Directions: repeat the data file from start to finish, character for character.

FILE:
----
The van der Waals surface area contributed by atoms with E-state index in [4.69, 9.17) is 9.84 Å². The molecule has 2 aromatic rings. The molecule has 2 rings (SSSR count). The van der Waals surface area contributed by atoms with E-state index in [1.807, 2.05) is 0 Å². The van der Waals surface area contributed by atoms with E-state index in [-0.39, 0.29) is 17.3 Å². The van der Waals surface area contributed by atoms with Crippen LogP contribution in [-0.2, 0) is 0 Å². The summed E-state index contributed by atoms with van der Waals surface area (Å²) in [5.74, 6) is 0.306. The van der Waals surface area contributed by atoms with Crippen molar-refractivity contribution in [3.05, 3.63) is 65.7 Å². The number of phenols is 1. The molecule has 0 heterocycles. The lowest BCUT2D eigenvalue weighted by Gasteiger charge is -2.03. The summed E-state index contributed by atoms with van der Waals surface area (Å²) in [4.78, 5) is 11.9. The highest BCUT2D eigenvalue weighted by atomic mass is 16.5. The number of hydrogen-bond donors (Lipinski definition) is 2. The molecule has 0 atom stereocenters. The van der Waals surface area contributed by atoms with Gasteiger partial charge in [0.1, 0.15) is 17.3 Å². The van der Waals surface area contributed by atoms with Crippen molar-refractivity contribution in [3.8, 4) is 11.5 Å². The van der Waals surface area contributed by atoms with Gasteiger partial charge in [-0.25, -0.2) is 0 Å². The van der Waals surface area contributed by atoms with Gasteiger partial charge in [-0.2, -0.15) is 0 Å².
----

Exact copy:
The van der Waals surface area contributed by atoms with E-state index in [4.69, 9.17) is 9.84 Å². The molecule has 2 aromatic rings. The molecule has 2 rings (SSSR count). The van der Waals surface area contributed by atoms with E-state index in [1.807, 2.05) is 0 Å². The van der Waals surface area contributed by atoms with E-state index in [-0.39, 0.29) is 17.3 Å². The van der Waals surface area contributed by atoms with Crippen LogP contribution in [-0.2, 0) is 0 Å². The summed E-state index contributed by atoms with van der Waals surface area (Å²) in [5.74, 6) is 0.306. The van der Waals surface area contributed by atoms with Crippen molar-refractivity contribution in [3.05, 3.63) is 65.7 Å². The number of phenols is 1. The molecule has 0 heterocycles. The lowest BCUT2D eigenvalue weighted by Gasteiger charge is -2.03. The summed E-state index contributed by atoms with van der Waals surface area (Å²) in [4.78, 5) is 11.9. The highest BCUT2D eigenvalue weighted by atomic mass is 16.5. The number of hydrogen-bond donors (Lipinski definition) is 2. The molecule has 0 atom stereocenters. The van der Waals surface area contributed by atoms with Gasteiger partial charge in [0.1, 0.15) is 17.3 Å². The van der Waals surface area contributed by atoms with Crippen molar-refractivity contribution in [3.8, 4) is 11.5 Å². The van der Waals surface area contributed by atoms with Gasteiger partial charge in [-0.25, -0.2) is 0 Å². The van der Waals surface area contributed by atoms with Gasteiger partial charge in [-0.2, -0.15) is 0 Å².